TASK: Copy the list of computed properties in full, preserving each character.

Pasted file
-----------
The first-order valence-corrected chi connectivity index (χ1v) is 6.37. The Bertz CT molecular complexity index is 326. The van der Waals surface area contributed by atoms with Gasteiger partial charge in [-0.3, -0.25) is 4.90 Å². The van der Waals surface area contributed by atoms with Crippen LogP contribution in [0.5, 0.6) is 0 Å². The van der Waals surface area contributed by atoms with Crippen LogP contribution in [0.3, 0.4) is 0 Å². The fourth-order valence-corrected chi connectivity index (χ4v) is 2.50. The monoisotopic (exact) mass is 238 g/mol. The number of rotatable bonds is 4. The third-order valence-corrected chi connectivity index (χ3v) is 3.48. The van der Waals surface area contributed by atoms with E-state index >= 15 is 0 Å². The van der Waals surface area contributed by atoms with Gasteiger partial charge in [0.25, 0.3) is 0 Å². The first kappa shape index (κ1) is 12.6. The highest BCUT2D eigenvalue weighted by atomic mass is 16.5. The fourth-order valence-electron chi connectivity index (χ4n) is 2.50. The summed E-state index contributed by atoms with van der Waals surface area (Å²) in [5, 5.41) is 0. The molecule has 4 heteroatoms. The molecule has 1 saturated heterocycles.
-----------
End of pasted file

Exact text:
The first-order valence-corrected chi connectivity index (χ1v) is 6.37. The Bertz CT molecular complexity index is 326. The van der Waals surface area contributed by atoms with Gasteiger partial charge in [-0.3, -0.25) is 4.90 Å². The van der Waals surface area contributed by atoms with Crippen LogP contribution in [0.5, 0.6) is 0 Å². The van der Waals surface area contributed by atoms with Crippen LogP contribution in [0.3, 0.4) is 0 Å². The fourth-order valence-corrected chi connectivity index (χ4v) is 2.50. The monoisotopic (exact) mass is 238 g/mol. The number of rotatable bonds is 4. The third-order valence-corrected chi connectivity index (χ3v) is 3.48. The van der Waals surface area contributed by atoms with E-state index >= 15 is 0 Å². The van der Waals surface area contributed by atoms with Gasteiger partial charge in [0.25, 0.3) is 0 Å². The first kappa shape index (κ1) is 12.6. The highest BCUT2D eigenvalue weighted by atomic mass is 16.5. The fourth-order valence-electron chi connectivity index (χ4n) is 2.50. The summed E-state index contributed by atoms with van der Waals surface area (Å²) in [5, 5.41) is 0. The molecule has 4 heteroatoms. The molecule has 1 saturated heterocycles.